“For conspicuous gallantry and intrepidity above and beyond the call of duty in action with the enemy near Oschersleben, Germany on 11 January 1944. On that day Colonel Howard was the leader of a group of P-51 aircraft providing support for a heavy bomber formation on a long range mission deep in enemy territory. As Colonel Howard’s group met the bombers in the target area the bomber force was attacked by numerous enemy fighters. Colonel Howard, with his group, and at once engaged the enemy and himself destroyed a German ME-110. As a result of this attack Colonel Howard lost contact with his group and at once returned to the level of the bomber formation. He then saw that the bombers were being heavily attacked by enemy planes and that no other friendly fighters were at hand. While Colonel Howard could have waited to attempt to assemble his group before engaging the enemy, he chose instead to attack single-handed a formation of more than thirty German airplanes. With utter disregard for his own safety he immediately pressed home determined attacks for some thirty minutes, during which time he destroyed three enemy airplanes and probably destroyed and damaged others. Toward the end of this engagement three of his guns went out of action and his fuel supply was becoming dangerously low. Despite these handicaps and the almost insuperable odds against him, Colonel Howard continued his aggressive action in an attempt to protect the bombers from the numerous fighters. His skill, courage, and intrepidity on this occasion set an example of heroism which will be an inspiration to the Armed Forces of the United States”.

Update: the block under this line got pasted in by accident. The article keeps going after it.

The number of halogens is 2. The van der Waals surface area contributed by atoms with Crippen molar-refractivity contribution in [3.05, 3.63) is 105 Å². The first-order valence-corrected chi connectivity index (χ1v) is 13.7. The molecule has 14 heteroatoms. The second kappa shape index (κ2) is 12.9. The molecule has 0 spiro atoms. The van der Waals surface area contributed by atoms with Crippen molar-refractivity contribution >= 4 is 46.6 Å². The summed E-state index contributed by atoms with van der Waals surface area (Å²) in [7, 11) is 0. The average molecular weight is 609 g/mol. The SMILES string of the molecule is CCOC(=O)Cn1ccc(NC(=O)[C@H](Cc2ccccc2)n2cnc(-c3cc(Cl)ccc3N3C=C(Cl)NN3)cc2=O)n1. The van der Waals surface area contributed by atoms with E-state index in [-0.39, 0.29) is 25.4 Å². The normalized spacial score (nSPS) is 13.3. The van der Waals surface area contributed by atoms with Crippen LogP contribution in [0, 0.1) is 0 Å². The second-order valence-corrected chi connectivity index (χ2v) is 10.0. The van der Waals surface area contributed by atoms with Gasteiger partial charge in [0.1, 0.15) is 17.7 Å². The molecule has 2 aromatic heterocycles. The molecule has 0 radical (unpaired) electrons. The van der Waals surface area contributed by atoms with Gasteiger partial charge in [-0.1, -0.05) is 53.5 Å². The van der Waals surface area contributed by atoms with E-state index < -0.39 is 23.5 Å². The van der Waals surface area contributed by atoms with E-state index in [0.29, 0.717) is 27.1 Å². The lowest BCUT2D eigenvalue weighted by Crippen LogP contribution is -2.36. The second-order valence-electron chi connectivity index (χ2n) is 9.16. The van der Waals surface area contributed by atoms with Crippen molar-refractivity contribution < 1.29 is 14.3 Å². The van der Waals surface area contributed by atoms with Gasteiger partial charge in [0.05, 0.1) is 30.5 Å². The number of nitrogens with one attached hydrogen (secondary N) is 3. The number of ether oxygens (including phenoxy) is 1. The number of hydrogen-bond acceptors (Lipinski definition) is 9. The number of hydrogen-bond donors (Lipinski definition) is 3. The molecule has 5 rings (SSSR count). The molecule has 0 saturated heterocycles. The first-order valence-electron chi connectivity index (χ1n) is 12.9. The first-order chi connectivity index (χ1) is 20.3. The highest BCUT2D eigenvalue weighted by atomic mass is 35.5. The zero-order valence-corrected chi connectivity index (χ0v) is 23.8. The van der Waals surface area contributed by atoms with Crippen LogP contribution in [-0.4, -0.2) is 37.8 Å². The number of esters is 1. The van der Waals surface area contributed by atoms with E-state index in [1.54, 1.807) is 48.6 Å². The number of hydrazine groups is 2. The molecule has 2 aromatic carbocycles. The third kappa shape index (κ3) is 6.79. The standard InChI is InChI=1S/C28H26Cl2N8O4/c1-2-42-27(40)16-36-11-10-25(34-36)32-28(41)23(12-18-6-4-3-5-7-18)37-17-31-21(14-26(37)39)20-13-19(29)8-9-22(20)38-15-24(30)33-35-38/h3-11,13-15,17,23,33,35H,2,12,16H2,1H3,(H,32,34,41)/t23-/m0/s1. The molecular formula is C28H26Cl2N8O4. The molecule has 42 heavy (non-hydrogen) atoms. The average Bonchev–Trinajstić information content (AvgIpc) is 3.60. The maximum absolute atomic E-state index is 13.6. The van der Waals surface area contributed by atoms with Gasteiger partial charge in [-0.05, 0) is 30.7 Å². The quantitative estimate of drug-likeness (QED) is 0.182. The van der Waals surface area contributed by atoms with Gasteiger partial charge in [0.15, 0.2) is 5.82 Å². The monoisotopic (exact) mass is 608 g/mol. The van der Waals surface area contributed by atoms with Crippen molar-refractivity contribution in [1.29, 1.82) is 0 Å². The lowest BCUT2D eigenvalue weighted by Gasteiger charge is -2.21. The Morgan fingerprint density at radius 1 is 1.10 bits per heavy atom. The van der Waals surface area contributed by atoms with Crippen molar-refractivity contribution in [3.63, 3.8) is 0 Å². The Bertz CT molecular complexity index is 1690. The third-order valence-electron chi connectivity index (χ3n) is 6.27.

On January 11th, 1994, on the 50th anniversary of the Oschlersleben mission, Pinellas County proclaimed the day “General Howard Day” and he was presented in person with a plaque to commemorate his actions that day in ‘44. Glad to say, Major Howard lived the long life he deserved.


Tony Vaccaro (the legendary American photographer) on 11th January 1943 with GI Greenberg (left) at Camp Van Dorn Training Camp, Mississippi.